18 – Solos

Introducing aspects of the contemporary solo repertoire : Composing with the Slonimsky Thesaurus : musical symmetry : approaches to good continuation : Interactions for Piano Left Hand : Studies in Movement for solo cello : introducing 2-D visualization : Array for solo violin – reinventing the Baroque suite : Sense of Placefor solo guitar – music generated from fingerings : use of library locations : collage : making spaces and musical punctuation using expression which set rules and conditions : Dreaming Aloud for solo guitar : Alexis Kirke’s Chromium 2 - a composition with Matlab.

For many composers making music for a solo instrument is bound up with the inspirational qualities and technical expertise of a known or admired performer. Musical literature is rich in such associations. Think of the works for solo cello of Benjamin Britten composed for Mistislav Rostropovich, or the Sonatas for solo viola by Hindemith (who played them himself), the wealth of music for the guitarist Julian Bream by Hans Werner Henze, the Sequenza series of fourteen solos by Luciano Berio composed between 1958 and 2002 for an elite body of influential performers, many of whom had already pushed the boundaries of solo performance before Berio’s rich imagination pushed them yet further.

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17 – Quintets

A ‘viola quintet’ to a model by Mozart : building a 12-chord sequence and using the chord-variation function : rhythmic articulation using the metrics of Classic poetry :  making a dialogue from melodised chordal material extended by looping : devising and working with a library location to store and retrieve poetic metrics : expanding rhythmics with length-augmentation  :  using length-rest-weight and length-condense for melodic variants :  deriving a metric structure from a poem  : a different quintet – Omphalus for piano and four percussionists : working with six of everything – clusters, Slonimsky patterns, and rhythmic motifs.

In writing for a ‘viola quintet’, the string quartet plus an extra viola, the composer is following a path already taken by Mozart, Beethoven, Mendelssohn, Brahms, Dvorak and Bruckner. Contemporary quintets of this scoring are rare but three stand out, Painting by Numbers by Simon Roland-Jones, the Quintet (2009) by Bruno Mantovani, and The Death of King Renard by John Woolrich.

Mozart’s C major Quintet K515 was one of the most ambitious of the five quintets he wrote. It has a large-scale sonata allegro as its first movement, which became the model for my own single movement quintet, my first major composition using the Opusmodus CAC system:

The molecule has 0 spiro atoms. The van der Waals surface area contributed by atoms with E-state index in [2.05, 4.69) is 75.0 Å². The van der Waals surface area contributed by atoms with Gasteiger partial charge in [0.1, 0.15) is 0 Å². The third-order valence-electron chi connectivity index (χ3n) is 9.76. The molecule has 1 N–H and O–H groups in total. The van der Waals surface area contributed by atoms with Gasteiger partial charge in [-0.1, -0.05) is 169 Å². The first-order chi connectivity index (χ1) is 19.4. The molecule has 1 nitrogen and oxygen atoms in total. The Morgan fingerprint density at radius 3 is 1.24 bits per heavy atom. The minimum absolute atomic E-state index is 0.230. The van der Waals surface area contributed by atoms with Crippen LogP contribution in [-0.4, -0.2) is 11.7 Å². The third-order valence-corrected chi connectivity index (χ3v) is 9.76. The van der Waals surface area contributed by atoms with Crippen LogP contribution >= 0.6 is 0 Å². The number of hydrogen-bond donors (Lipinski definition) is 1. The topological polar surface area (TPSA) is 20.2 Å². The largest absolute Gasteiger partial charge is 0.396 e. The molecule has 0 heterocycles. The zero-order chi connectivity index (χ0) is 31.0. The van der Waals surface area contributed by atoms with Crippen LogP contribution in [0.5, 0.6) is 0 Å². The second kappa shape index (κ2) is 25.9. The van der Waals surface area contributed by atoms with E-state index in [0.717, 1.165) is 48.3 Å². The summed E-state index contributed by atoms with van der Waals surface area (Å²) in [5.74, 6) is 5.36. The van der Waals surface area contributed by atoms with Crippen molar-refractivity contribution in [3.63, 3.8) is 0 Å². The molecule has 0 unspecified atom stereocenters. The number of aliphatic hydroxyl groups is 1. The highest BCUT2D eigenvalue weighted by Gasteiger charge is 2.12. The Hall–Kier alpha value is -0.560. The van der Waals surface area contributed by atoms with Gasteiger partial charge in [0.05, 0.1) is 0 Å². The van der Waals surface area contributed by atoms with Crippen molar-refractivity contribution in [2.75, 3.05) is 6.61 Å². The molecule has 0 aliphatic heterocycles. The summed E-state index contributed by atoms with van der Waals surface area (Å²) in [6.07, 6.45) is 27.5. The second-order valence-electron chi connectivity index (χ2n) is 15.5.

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16 – Duos, Trios, Quartets

The legacy of MIDI :  new directions from Michael Van der Aa and Nick Collins : Reinventing the Classical Duo, Trio and Quartet : Boolean editors to Real-time composition systems : Touched by Machine? : Duo Batterie and Serenade : Trio Lyrique and working with MIDI percussion : Trio Lento for Piano Trio : Le Jardin Sec for string quartet : visual scanning in score-scripts :  a prelude to automated scoring and control of activity and silence : the rest in scoring of pitch : Objects of Curiosity (SuperCity) – a commission for the Kronos.

‘The past is another country : they do things differently there’. This quote opens both the novel by L.P.Hartley and David Lean’s film The Go Between. It is strangely apposite when considering the 30-year development of visual programming connected with the MIDI protocol. This data protocol has been taken as a given in this text so far because, despite the many techno-sages who denounced its future and relevance to music composition in the 1990s, it has survived if only as an effective control mechanism for parametric elements in music. It also remains because it is now embedded within the operating systems of computers, and most composers are conversant with its language as an adjunct to enabling effective simulation and referencing of the standard musical instrument library of digital samples. And, as this instrument library has developed to include every nuance of string, wind and percussion technique in a sampled form, so there has been an intriguing convergence in new and web media realisations of music between human performance with ‘real’ instruments and sampled ‘additions’.

The music of Dutch composer Michael Van der Aa exemplifies such a convergence in his multimedia work Up-Close, winner of the 2013 Grawemeyer Award for Musical Composition. This work makes use of a unique software application called the Double A Player able to handle to playback of samples in a musical and flexible way.


The composer and software developer Nicholas Collins has taken a similar step in technological terms with his work Concerto for Accompaniment for oboe and automatic accompaniment system. He has also used Open Sound Control (OSC)  to link to the real-time synthesis  of SuperCollider in a duet for harpsichord and computer called Sustituet.

16-2Excerpt from Concerto for Accompaniment